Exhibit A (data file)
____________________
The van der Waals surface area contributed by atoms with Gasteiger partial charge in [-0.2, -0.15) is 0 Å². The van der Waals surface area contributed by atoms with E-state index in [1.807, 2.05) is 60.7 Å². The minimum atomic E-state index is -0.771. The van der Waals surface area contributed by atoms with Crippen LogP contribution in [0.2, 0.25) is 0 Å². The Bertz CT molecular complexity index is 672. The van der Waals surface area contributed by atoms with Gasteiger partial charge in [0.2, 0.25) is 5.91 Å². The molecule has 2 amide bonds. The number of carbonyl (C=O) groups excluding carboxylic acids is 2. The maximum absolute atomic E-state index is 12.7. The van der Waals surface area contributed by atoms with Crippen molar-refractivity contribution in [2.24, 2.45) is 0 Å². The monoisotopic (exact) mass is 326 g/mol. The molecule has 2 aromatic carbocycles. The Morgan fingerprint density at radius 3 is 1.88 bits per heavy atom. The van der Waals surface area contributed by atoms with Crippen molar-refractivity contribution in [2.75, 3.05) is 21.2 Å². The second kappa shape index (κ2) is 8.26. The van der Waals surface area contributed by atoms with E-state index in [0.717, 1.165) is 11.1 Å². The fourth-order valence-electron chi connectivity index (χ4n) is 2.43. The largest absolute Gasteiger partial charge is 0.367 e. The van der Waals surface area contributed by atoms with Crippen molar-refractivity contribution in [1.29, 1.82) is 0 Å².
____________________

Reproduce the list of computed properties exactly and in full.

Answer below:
The van der Waals surface area contributed by atoms with Gasteiger partial charge in [-0.2, -0.15) is 0 Å². The van der Waals surface area contributed by atoms with E-state index in [1.807, 2.05) is 60.7 Å². The minimum atomic E-state index is -0.771. The van der Waals surface area contributed by atoms with Crippen LogP contribution in [0.2, 0.25) is 0 Å². The Bertz CT molecular complexity index is 672. The van der Waals surface area contributed by atoms with Gasteiger partial charge in [0.2, 0.25) is 5.91 Å². The molecule has 2 amide bonds. The number of carbonyl (C=O) groups excluding carboxylic acids is 2. The maximum absolute atomic E-state index is 12.7. The van der Waals surface area contributed by atoms with Crippen molar-refractivity contribution in [2.24, 2.45) is 0 Å². The monoisotopic (exact) mass is 326 g/mol. The molecule has 2 aromatic carbocycles. The Morgan fingerprint density at radius 3 is 1.88 bits per heavy atom. The van der Waals surface area contributed by atoms with Crippen molar-refractivity contribution in [2.75, 3.05) is 21.2 Å². The second kappa shape index (κ2) is 8.26. The van der Waals surface area contributed by atoms with E-state index in [0.717, 1.165) is 11.1 Å². The fourth-order valence-electron chi connectivity index (χ4n) is 2.43. The largest absolute Gasteiger partial charge is 0.367 e. The van der Waals surface area contributed by atoms with Crippen molar-refractivity contribution in [1.29, 1.82) is 0 Å².